Joe Volz: Flu epidemic in 1918 offers a deadly cautionary tale -- Gazette.Net


There are a number of foolish Frederick County residents who don’t think they need a flu vaccination.

They offer a plethora of excuses: It doesn’t do any good, they say. They may actually get the flu from the vaccine. It is too late to find the vaccine.

None of those “explanations” make much sense to me. Our family takes the flu personally.

Back in the 1918 epidemic, which killed thousands worldwide, our family was directly affected. My grandfather and aunt died, and just about every relative was affected.

The big difference then was that we could not do much to stop it. Today, we can.

I was looking through my mother’s graphic memoir she wrote years later and it is a telling portrait. She spoke of her mother and father being sick at the same time.

And she watched the caskets pile up 6 feet high in front of the funeral home across the street. There was not enough room to take all of the bodies inside at the same time.

Funerals were held every 20 minutes at the church nearby, and the bells kept tolling.

My mother was a girl of 9 and thought that the bells were celebrating the end of World War I. Not quite. They were tolling the end of life, not of war.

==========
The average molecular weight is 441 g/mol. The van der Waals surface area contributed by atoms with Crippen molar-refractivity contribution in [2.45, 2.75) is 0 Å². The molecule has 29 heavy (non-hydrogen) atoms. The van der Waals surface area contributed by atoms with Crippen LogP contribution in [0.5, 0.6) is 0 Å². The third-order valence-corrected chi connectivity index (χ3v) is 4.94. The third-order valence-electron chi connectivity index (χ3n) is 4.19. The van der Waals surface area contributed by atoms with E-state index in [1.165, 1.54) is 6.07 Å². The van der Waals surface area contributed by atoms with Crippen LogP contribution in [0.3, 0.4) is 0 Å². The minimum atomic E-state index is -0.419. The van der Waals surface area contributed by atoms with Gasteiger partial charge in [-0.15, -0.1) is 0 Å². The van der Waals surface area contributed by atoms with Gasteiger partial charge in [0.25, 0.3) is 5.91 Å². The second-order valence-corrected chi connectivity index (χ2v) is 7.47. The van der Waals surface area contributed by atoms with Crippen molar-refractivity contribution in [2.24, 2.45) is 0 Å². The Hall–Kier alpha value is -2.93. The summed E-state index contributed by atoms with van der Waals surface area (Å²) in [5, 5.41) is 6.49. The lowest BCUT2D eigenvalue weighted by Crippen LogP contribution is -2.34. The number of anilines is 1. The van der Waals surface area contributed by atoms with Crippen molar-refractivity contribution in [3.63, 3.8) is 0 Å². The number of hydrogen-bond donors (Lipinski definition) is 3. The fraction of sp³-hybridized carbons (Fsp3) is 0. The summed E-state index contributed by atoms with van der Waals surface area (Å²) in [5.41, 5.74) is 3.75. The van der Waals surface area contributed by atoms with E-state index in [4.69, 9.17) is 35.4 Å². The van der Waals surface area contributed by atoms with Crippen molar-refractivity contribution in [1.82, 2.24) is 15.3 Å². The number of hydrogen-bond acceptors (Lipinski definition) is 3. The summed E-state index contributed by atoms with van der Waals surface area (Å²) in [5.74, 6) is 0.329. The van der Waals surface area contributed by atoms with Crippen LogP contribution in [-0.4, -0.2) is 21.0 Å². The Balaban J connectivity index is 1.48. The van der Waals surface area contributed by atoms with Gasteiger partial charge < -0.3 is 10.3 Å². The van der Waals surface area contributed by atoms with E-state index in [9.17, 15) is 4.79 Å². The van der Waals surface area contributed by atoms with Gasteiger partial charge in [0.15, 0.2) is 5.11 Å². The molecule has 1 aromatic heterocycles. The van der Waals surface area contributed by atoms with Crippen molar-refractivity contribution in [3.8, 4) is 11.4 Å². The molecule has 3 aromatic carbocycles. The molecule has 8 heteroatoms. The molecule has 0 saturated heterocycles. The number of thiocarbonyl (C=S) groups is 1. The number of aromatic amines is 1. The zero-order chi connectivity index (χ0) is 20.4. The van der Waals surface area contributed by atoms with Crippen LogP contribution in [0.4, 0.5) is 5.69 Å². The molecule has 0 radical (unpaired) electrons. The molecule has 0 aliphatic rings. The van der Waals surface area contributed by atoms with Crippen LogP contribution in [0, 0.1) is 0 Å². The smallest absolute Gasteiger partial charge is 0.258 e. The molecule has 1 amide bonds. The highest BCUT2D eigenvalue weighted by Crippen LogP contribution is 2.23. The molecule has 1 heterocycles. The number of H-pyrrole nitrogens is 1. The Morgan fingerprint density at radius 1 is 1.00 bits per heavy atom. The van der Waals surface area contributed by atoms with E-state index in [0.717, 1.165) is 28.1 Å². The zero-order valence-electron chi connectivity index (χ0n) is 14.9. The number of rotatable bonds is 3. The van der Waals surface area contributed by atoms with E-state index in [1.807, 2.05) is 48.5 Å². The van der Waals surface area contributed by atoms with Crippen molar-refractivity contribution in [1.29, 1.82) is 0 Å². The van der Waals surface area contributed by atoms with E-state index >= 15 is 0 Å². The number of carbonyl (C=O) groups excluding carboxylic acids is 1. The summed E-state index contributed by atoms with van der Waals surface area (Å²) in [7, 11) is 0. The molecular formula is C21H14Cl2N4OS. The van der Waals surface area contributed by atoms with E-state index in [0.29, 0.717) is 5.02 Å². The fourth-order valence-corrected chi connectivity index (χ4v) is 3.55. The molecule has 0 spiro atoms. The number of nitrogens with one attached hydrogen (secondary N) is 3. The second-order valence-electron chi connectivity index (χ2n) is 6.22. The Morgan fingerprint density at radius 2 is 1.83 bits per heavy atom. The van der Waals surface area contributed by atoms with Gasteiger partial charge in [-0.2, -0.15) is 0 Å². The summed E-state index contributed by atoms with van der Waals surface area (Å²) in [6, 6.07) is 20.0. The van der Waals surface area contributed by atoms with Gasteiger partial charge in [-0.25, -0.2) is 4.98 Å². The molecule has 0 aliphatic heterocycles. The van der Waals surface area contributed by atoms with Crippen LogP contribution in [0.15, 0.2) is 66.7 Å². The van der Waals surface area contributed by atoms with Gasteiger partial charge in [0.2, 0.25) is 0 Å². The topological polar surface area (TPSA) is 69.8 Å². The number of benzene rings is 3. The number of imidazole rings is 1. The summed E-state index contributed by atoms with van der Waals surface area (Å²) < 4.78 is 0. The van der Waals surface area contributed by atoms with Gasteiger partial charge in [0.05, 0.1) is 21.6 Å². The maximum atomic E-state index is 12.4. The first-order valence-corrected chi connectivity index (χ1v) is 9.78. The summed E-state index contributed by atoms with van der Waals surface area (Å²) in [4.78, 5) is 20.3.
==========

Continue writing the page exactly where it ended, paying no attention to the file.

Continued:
Everyone in her family was sick but none died. My family lived in Philadelphia, Pa., where schools were closed for months in the hope that preventing crowds of people would slow the disease.

But across town in Bridesburg, both my grandfather and aunt died. It was the saddest of times.

The difference between today’s epidemic and the epidemic of 1918 is that we had no means to combat the flu then.

So when I hear friends and relatives offering explanations about why they are not getting a vaccination, I want to tell them our story, which was such a tragedy in 1918.

The remedies then were hopeless. Washing down the street was one or putting compresses on the patient’s chest.

So why are people so resistant to seeking help?

Many have waited until the flu vaccine is scarce, yet they still can ask the Frederick County Health Department for help in finding the vaccine.

No, the vaccine does not work all the time, but health officials say even if patients get a case of the flu, it will be milder. And the vaccine does not cause people to get the flu.

So, if you have a friend who is resisting seeking help, tell him my family’s story.

Joe Volz, a former Pulitzer Prize finalist, has written for newspapers in New York and Washington. You can reach him at